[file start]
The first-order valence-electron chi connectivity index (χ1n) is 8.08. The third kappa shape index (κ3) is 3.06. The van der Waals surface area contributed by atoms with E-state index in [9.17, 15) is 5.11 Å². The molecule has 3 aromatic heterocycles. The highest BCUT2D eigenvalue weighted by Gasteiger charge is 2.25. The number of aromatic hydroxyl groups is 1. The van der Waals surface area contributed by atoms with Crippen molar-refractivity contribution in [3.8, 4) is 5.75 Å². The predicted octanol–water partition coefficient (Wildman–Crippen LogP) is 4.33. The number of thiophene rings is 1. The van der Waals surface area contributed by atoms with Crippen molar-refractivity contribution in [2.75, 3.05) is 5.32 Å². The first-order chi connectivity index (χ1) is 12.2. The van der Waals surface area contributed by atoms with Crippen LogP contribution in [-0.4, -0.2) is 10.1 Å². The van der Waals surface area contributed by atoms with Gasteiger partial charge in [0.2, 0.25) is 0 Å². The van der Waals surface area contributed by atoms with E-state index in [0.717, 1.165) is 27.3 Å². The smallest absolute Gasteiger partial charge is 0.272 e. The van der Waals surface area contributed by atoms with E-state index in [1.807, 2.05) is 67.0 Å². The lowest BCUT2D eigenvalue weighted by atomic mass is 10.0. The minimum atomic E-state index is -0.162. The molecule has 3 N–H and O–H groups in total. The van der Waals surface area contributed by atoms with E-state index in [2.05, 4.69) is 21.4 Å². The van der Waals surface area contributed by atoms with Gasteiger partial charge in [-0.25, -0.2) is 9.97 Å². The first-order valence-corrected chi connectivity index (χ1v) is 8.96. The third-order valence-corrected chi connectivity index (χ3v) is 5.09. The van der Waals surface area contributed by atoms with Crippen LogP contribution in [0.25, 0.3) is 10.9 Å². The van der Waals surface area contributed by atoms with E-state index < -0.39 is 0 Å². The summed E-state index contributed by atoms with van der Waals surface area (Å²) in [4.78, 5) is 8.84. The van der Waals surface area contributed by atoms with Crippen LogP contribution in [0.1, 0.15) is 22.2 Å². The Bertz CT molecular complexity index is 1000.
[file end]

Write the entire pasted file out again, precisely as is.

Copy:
The first-order valence-electron chi connectivity index (χ1n) is 8.08. The third kappa shape index (κ3) is 3.06. The van der Waals surface area contributed by atoms with E-state index in [9.17, 15) is 5.11 Å². The molecule has 3 aromatic heterocycles. The highest BCUT2D eigenvalue weighted by Gasteiger charge is 2.25. The number of aromatic hydroxyl groups is 1. The van der Waals surface area contributed by atoms with Crippen molar-refractivity contribution in [3.8, 4) is 5.75 Å². The predicted octanol–water partition coefficient (Wildman–Crippen LogP) is 4.33. The number of thiophene rings is 1. The van der Waals surface area contributed by atoms with Crippen molar-refractivity contribution in [2.75, 3.05) is 5.32 Å². The first-order chi connectivity index (χ1) is 12.2. The van der Waals surface area contributed by atoms with Crippen LogP contribution in [-0.4, -0.2) is 10.1 Å². The van der Waals surface area contributed by atoms with Gasteiger partial charge in [0.2, 0.25) is 0 Å². The van der Waals surface area contributed by atoms with E-state index in [0.717, 1.165) is 27.3 Å². The smallest absolute Gasteiger partial charge is 0.272 e. The van der Waals surface area contributed by atoms with E-state index in [1.807, 2.05) is 67.0 Å². The lowest BCUT2D eigenvalue weighted by atomic mass is 10.0. The minimum atomic E-state index is -0.162. The molecule has 3 N–H and O–H groups in total. The van der Waals surface area contributed by atoms with E-state index in [2.05, 4.69) is 21.4 Å². The van der Waals surface area contributed by atoms with Gasteiger partial charge in [-0.25, -0.2) is 9.97 Å². The first-order valence-corrected chi connectivity index (χ1v) is 8.96. The third-order valence-corrected chi connectivity index (χ3v) is 5.09. The van der Waals surface area contributed by atoms with Crippen LogP contribution in [0.25, 0.3) is 10.9 Å². The van der Waals surface area contributed by atoms with E-state index < -0.39 is 0 Å². The summed E-state index contributed by atoms with van der Waals surface area (Å²) in [4.78, 5) is 8.84. The van der Waals surface area contributed by atoms with Crippen LogP contribution in [0.1, 0.15) is 22.2 Å². The Bertz CT molecular complexity index is 1000.